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Imagine A Fleet Of Mighty Ships From China In 1405

 

By James Donahue


It was about 660 years ago that Christopher Columbus made his historic journey across the Atlantic in three tiny caravels measuring no more than 60 feet in length.

 

While we have long had archaeological evidence that the Vikings set foot on American soil before Columbus got there, the American history books still give Columbus credit for "discovering" the new world.

 

That the early European explorers came face to face with American natives in the Southwest that looked and even talked a lot like the Chinese was probably overlooked because few, if any Europeans knew about China. Nor did they ever expect such a far-away country to be nearly as "civilized" or "advanced" in culture to build great ships and explore the oceans of the world.

 

Now that the bamboo curtain has opened and stories about China are being told around the world, mostly via the wonders of modern communication and the Internet, the story of the great Admiral Zheng He of the Ming Dynasty is being revealed.

 

It seems that Admiral Zheng had a mighty fleet of great ships, measuring up to 600 feet in length, at his command. And this early explorer sailed the oceans from Asia to Africa, then on to Australia and the west coast of both North and South America.

 

Zheng was said to have made seven voyages between 1405 and 1433. That he did this, in vessels of such size, indicates that China had the ships and the navigational skills to explore and command the world. Yet for strange reasons known only to the Chinese emperor of that day, the Chinese destroyed their great ships after Zheng, and stopped any further expeditions.

 

The emperor of China in Zheng's day did not do anything in a small way. He had a great shipyard built at the new capital of Najing, now called Nanking. Even then, during the late 14th Century, the Chinese had an old seafaring tradition. They invented the compass, fore-and-aft sails, the stern post rudder, and even built vessels with paddlewheels and watertight compartments below deck.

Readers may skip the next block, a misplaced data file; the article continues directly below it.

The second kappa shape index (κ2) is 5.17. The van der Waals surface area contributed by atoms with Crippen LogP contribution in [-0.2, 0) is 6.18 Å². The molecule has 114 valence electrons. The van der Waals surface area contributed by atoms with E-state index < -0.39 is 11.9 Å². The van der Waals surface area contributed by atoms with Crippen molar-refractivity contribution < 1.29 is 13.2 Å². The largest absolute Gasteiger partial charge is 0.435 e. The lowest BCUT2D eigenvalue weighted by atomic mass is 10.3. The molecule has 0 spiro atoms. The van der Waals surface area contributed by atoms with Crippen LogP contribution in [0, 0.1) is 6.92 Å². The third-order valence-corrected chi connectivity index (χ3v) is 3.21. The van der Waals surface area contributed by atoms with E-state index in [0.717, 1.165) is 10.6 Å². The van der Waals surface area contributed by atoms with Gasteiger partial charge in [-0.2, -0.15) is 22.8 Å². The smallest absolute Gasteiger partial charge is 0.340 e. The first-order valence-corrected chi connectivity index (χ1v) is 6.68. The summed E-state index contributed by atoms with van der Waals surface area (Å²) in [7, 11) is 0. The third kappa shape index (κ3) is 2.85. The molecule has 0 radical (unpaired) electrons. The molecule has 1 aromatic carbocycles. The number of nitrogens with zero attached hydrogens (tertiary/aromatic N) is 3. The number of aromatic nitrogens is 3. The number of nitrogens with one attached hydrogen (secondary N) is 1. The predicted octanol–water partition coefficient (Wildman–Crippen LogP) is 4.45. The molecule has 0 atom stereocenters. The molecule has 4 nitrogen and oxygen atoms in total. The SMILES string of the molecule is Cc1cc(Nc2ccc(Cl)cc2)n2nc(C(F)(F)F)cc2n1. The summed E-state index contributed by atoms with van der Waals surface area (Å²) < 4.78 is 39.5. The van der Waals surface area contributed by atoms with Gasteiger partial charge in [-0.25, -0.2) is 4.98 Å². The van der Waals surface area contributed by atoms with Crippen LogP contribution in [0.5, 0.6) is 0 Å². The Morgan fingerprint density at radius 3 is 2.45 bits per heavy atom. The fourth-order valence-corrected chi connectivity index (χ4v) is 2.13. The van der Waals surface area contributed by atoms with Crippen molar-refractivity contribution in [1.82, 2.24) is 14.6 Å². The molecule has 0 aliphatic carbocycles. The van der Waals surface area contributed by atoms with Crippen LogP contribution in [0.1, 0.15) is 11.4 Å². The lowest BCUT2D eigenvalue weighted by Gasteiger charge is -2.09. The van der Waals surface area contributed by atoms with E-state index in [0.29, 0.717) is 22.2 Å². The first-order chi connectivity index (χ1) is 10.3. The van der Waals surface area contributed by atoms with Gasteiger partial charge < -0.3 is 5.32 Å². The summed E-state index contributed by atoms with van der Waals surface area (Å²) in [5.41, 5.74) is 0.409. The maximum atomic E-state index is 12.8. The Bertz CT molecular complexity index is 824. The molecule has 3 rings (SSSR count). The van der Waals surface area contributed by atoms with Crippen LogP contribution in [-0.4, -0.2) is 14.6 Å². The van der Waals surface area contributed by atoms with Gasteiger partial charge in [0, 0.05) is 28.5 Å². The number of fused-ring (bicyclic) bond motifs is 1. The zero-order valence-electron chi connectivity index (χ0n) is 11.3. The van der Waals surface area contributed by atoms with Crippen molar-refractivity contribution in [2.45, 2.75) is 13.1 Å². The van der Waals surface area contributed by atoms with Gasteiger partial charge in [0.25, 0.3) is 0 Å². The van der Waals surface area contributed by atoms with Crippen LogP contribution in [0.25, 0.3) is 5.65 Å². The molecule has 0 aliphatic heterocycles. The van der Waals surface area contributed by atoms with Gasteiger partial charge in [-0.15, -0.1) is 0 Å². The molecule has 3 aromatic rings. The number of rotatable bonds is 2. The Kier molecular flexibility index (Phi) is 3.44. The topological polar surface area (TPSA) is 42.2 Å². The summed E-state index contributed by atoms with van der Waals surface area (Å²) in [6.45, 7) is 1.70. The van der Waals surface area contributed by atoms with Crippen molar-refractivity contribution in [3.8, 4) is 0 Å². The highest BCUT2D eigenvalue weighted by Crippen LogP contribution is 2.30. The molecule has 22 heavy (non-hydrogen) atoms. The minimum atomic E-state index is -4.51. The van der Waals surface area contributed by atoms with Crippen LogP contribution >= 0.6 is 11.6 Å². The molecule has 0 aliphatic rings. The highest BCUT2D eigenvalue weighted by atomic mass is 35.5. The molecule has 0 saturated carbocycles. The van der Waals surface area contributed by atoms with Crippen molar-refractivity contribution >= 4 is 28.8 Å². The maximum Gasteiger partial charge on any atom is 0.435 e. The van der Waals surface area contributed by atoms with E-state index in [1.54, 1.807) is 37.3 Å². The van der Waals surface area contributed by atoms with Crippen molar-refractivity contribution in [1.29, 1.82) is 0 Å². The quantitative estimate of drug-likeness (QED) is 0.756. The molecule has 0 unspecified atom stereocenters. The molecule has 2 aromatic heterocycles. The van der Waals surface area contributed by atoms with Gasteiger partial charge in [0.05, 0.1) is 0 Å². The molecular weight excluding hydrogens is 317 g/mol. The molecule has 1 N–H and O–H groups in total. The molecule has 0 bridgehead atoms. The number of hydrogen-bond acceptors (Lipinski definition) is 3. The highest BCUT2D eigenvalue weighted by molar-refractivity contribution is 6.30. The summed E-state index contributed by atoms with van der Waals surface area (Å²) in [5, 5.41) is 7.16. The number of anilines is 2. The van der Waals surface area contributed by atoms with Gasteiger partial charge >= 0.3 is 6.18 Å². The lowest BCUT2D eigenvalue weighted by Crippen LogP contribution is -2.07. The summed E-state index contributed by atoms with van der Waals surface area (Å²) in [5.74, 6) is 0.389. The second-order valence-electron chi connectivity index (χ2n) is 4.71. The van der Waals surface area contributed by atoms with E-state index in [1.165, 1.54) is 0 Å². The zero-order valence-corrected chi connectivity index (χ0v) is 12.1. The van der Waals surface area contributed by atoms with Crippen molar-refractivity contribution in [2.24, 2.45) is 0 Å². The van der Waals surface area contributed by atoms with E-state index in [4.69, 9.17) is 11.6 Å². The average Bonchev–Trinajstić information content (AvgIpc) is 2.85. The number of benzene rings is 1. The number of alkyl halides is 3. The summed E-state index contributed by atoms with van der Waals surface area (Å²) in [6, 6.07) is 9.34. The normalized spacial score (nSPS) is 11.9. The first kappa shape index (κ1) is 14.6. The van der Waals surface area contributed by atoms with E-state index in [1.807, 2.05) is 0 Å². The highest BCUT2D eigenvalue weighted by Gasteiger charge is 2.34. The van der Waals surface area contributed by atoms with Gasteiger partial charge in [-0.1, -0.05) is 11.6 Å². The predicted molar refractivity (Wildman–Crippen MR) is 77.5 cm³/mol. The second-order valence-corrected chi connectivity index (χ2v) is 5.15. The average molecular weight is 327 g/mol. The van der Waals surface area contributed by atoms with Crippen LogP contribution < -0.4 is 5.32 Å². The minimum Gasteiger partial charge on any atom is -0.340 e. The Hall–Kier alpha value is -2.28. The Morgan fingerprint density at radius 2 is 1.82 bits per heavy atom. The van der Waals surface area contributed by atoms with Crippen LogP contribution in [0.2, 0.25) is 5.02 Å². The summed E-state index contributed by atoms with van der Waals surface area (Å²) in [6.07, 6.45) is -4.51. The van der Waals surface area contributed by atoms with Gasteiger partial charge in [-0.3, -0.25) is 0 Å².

When Admiral Zheng set sail on his first voyage in 1405, he commanded a fleet of 62 large ships, some of them 600 feet long. Hundreds of smaller vessels also were part of the fleet. It was an armada that would have challenged the great British naval fleets that ruled the seas some 300 years later.

 

Voyages took the fleet to Vietnam, India, Africa, southeast to Fiji, and Australia. British naval historian Garvin Menzies believes Zheng's fleet of at least three junks reached the west coast of the Americas in 1421. He said the record indicates that Zheng turned back at Sumatra, but his admirals continued on until they reached the Caribbean, South America, and finally the west coast of North America.

 

"The Chinese set up settlements all along the west coast of North America, from Vancouver Island to Mexico and inter-married happily with the local Indians," Menzies wrote. "When the first Spanish colonialists arrived in the 16th century they found many Chinese, as well as wrecked junks. But the diseases the European colonists brought with them wiped out 90 percent of the Indians, and destroyed the Chinese influence."

 

That may not be an accurate statement.

 

A few years ago my wife and I lived with a Navajo medicine man and his wife on the Navajo reservation, near the Four Corners in Northwest Arizona. While in the area, I also worked as a writer for a small newspaper amid the White Mountain Apaches and was present when a small group of Mongolian visitors arrived for a visit.

 

It seems that this group of Mongolian visitors became fascinated by America's Four Corners (the point where the states of Arizona, Utah, Colorado and New Mexico all join). They were interested because it had peculiar similarities to a place called Four Corners that linked four providences of Mongolia on the exact opposite side of the world.

 

This was only the beginning of the list of synchronicities. The Mongolian visitors bore such a close resemblance to the Navajo and Apache people it was obvious they all were descendants of a common ancestry at some distant point in history.

 

Not only that, but their life styles were amazingly similar. Even though living separated for hundreds (if not thousands) of years, at opposite ends of the planet, both tribes raised sheep, wove rugs with similar colorful patterns, lived in wooden octagon buildings with peaked roofs, and spoke a similar language. Many of the words they used sounded alike. Their ancient native customs, passed down for centuries, also were similar.

 

Members of the Mongolian visiting party, and representatives of both the Navajo and Apache tribes who participated in this historic meeting, were so amazed at this information, they were convinced that they were in some way related to one another.

 

Whether they arrived in 1421, or many years earlier, I am convinced that the Chinese and/or the Mongolians were among the first people from the old world to discover and settle America. Rather than conquer, the Chinese settlers peacefully blended in with the natives.